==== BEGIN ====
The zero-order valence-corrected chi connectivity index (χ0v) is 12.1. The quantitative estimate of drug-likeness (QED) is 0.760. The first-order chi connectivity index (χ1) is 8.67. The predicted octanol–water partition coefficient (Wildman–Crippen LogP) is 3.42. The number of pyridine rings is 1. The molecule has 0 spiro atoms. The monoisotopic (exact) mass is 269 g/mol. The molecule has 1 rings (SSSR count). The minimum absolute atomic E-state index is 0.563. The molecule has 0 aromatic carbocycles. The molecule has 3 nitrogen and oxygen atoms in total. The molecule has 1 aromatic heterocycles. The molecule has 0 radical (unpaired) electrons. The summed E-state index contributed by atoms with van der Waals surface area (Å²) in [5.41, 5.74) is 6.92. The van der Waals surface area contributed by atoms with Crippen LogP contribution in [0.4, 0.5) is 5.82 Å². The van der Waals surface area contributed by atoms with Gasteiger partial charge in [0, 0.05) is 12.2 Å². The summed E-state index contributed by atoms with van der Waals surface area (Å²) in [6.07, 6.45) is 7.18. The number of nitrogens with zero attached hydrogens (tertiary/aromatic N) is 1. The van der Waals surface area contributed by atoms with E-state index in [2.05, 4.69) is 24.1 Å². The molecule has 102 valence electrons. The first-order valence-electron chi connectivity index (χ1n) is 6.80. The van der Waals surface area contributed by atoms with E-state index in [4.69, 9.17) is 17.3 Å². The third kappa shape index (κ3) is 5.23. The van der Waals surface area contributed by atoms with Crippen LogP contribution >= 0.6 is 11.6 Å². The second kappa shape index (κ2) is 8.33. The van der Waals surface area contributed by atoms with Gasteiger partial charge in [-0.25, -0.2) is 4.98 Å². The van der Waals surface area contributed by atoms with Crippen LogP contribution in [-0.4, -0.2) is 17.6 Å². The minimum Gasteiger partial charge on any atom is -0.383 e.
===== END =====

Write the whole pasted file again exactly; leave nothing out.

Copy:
The zero-order valence-corrected chi connectivity index (χ0v) is 12.1. The quantitative estimate of drug-likeness (QED) is 0.760. The first-order chi connectivity index (χ1) is 8.67. The predicted octanol–water partition coefficient (Wildman–Crippen LogP) is 3.42. The number of pyridine rings is 1. The molecule has 0 spiro atoms. The monoisotopic (exact) mass is 269 g/mol. The molecule has 1 rings (SSSR count). The minimum absolute atomic E-state index is 0.563. The molecule has 0 aromatic carbocycles. The molecule has 3 nitrogen and oxygen atoms in total. The molecule has 1 aromatic heterocycles. The molecule has 0 radical (unpaired) electrons. The summed E-state index contributed by atoms with van der Waals surface area (Å²) in [5.41, 5.74) is 6.92. The van der Waals surface area contributed by atoms with Crippen LogP contribution in [0.4, 0.5) is 5.82 Å². The van der Waals surface area contributed by atoms with Gasteiger partial charge in [0, 0.05) is 12.2 Å². The summed E-state index contributed by atoms with van der Waals surface area (Å²) in [6.07, 6.45) is 7.18. The number of nitrogens with zero attached hydrogens (tertiary/aromatic N) is 1. The van der Waals surface area contributed by atoms with E-state index in [2.05, 4.69) is 24.1 Å². The molecule has 102 valence electrons. The first-order valence-electron chi connectivity index (χ1n) is 6.80. The van der Waals surface area contributed by atoms with E-state index in [4.69, 9.17) is 17.3 Å². The third kappa shape index (κ3) is 5.23. The van der Waals surface area contributed by atoms with Crippen LogP contribution >= 0.6 is 11.6 Å². The second kappa shape index (κ2) is 8.33. The van der Waals surface area contributed by atoms with Gasteiger partial charge in [-0.25, -0.2) is 4.98 Å². The van der Waals surface area contributed by atoms with Crippen LogP contribution in [-0.4, -0.2) is 17.6 Å². The minimum Gasteiger partial charge on any atom is -0.383 e.